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Tuesday, March 29, 2005

This has to be a setup...

From CNN: Death penalty tossed because jurors discussed Bible. The Colorado Supreme Court overturned a jury's death-penalty sentence because five jurors had looked up bible verses and discussed them during the deliberation.

Now, I oppose the death penalty, and support the separation of church and state. But Christians are going to be on juries, and they'll use their interpretations of the bible, whether sensible or warped, in making their judgments. (Apparently they quoted "an eye for an eye, a tooth for a tooth," but not "Thou shalt not kill" or "Judge not" or "We forgive those who trespass against us.") That the religious arguments may have had influence on other jurors seems likely--the ignorant religious were probably happy to have it "explained" to them, while the non-believers and half-believers were probably uncomfortable arguing with the holy rollers. Still, that's really a flaw (and maybe sometimes a strength) in the whole jury system--the aggressive jurors will tend to sway the more timid ones. The Christianity of the five jurors is as much a part of them as any trait of any of the jurors. Having jurors decide cases after removing parts of who they are seems to violate the "jury of peers" idea. The Colorado Supremes have definitely opened a can of worms with this one.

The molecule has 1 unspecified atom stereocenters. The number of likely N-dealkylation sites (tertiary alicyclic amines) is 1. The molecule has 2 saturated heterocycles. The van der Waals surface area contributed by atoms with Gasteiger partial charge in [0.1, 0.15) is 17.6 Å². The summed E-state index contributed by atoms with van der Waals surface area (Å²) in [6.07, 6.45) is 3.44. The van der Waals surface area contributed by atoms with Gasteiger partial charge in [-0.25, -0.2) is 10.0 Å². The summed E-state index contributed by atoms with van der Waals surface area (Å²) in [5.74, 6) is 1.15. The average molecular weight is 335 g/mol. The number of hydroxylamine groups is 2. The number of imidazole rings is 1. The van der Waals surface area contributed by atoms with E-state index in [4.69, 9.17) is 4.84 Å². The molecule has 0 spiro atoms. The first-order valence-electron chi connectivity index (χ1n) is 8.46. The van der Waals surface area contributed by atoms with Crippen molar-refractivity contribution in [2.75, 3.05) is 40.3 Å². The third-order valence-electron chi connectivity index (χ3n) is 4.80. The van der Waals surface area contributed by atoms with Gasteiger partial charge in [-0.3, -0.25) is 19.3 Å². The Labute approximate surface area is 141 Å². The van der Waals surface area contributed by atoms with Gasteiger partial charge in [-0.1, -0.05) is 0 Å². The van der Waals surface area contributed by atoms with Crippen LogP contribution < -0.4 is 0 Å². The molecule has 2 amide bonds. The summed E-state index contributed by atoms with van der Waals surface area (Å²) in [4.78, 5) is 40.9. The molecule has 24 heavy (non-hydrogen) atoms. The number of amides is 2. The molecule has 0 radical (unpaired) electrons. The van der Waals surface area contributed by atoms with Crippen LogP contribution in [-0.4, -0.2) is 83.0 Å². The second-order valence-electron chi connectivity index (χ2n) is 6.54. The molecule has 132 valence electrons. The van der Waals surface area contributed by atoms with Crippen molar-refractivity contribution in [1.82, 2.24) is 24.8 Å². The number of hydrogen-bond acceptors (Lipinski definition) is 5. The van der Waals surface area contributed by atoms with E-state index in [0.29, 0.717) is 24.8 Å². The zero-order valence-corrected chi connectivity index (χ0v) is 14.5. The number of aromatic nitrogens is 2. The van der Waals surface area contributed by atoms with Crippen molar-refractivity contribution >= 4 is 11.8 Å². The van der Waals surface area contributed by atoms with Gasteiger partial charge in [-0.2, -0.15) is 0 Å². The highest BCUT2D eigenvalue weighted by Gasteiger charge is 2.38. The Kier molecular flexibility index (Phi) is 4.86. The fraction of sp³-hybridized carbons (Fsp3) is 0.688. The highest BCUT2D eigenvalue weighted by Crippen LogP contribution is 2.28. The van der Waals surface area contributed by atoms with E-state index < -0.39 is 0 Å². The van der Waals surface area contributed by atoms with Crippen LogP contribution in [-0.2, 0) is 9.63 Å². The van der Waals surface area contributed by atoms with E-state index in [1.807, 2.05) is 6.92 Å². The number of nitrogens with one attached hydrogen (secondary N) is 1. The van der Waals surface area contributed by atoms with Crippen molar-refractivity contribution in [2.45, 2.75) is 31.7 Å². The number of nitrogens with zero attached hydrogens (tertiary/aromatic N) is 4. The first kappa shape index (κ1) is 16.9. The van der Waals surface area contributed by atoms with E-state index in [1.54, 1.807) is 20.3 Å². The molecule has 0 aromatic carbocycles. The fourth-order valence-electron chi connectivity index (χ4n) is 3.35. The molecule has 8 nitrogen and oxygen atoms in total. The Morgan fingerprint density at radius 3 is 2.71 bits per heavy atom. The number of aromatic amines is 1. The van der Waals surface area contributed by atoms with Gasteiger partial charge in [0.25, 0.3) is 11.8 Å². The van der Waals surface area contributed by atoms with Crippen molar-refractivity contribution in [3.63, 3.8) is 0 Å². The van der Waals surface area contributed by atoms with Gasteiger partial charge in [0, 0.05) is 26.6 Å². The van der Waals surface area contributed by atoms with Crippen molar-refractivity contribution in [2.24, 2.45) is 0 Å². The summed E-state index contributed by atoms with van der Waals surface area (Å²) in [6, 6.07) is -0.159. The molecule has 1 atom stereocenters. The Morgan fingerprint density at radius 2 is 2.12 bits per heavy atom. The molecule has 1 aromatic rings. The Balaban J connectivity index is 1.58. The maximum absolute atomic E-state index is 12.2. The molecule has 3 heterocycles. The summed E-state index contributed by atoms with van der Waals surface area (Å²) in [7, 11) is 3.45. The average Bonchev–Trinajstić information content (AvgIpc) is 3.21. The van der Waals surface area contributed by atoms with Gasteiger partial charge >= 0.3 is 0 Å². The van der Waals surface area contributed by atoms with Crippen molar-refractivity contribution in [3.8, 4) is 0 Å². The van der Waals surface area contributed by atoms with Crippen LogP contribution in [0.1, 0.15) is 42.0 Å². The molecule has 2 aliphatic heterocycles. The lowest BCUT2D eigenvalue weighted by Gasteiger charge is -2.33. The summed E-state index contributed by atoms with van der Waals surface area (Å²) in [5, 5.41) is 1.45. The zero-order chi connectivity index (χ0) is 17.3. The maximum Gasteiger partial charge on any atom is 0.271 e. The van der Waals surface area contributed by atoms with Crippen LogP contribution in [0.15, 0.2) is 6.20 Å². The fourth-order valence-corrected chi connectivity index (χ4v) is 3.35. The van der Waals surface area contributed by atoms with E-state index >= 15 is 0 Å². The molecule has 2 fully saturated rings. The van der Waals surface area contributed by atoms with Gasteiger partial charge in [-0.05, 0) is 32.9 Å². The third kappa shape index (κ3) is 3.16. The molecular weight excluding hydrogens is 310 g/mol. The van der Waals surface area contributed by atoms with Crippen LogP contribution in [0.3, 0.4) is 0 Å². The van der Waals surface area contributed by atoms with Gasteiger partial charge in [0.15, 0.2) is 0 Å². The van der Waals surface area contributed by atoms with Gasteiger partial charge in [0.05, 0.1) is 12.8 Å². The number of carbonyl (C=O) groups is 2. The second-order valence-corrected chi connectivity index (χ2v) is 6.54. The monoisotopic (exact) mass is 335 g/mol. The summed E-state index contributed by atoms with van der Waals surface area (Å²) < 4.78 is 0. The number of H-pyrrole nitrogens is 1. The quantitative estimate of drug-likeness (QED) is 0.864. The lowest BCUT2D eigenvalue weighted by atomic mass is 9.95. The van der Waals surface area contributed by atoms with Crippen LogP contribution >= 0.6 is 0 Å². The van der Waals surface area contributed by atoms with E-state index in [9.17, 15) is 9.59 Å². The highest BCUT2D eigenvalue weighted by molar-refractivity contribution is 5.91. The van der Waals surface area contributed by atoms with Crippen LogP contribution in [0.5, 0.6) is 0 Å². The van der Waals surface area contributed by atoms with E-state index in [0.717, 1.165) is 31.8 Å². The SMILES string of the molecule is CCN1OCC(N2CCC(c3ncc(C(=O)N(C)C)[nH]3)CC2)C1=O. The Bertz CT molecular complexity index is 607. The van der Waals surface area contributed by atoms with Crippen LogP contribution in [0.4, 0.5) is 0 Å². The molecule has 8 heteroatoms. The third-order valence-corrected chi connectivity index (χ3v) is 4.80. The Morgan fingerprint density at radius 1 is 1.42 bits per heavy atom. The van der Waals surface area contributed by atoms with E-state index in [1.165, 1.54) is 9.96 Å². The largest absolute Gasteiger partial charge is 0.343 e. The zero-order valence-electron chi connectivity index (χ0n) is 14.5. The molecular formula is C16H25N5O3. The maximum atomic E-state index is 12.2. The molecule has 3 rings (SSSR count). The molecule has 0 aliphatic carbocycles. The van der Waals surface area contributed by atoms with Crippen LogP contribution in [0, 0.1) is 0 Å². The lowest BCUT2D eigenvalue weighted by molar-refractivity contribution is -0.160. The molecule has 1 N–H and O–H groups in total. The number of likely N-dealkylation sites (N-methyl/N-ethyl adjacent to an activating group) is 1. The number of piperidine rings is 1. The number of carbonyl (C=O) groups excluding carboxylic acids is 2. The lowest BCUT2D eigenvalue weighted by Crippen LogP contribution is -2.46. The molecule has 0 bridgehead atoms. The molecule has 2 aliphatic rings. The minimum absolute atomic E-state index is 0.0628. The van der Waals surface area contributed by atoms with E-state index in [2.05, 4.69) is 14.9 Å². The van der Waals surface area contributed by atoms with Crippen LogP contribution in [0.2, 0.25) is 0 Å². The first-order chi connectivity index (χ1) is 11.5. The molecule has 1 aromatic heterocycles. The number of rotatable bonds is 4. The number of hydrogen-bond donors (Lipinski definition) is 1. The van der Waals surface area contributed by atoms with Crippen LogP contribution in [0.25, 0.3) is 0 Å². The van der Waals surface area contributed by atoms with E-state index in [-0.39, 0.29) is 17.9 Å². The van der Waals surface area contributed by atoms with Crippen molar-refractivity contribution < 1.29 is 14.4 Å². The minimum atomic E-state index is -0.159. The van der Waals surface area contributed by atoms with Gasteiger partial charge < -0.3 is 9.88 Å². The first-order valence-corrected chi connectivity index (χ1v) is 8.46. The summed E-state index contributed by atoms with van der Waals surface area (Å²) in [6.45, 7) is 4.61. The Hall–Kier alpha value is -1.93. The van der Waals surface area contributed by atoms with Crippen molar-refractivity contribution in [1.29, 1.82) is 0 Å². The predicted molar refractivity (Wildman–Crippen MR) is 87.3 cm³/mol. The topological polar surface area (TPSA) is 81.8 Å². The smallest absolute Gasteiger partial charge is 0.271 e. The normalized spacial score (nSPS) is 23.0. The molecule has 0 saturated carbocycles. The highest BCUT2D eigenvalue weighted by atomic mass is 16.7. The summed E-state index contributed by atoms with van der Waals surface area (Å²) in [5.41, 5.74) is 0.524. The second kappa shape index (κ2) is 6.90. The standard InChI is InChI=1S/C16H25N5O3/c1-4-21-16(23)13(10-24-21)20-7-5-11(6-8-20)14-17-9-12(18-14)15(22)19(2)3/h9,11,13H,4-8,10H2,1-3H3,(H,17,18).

Which, of course, makes me very suspicious. The Repugs get great political mileage out of these controversial court cases--the pledge of allegiance, gay marriages, and Terri Schiavo, for instance. Get the brain-addled cable-news watchers all riled up over some relatively insignificant social issue while sending their jobs and their children overseas and robbing them blind on behalf of the corporations.

Some day we'll probably find out that one or more of the Colorado Supreme Court judges was offered a deal by Karl Rove to support this ruling. His plan? Let's mobilize the base and befuddle the opposition one more time--pretty soon we'll be rid of the filibuster rule and all other obstacles to complete dictatorship.

On this case, my opinion is that juries should probably have access to any material they want except for outside stories about the current case (of course, they already have access to the court transcripts). If they want to refresh their memories about something they read in the bible or the constitution or Hamlet or Field & Stream or Hustler, the bailiff should run to the library or the adult bookstore and get it for them.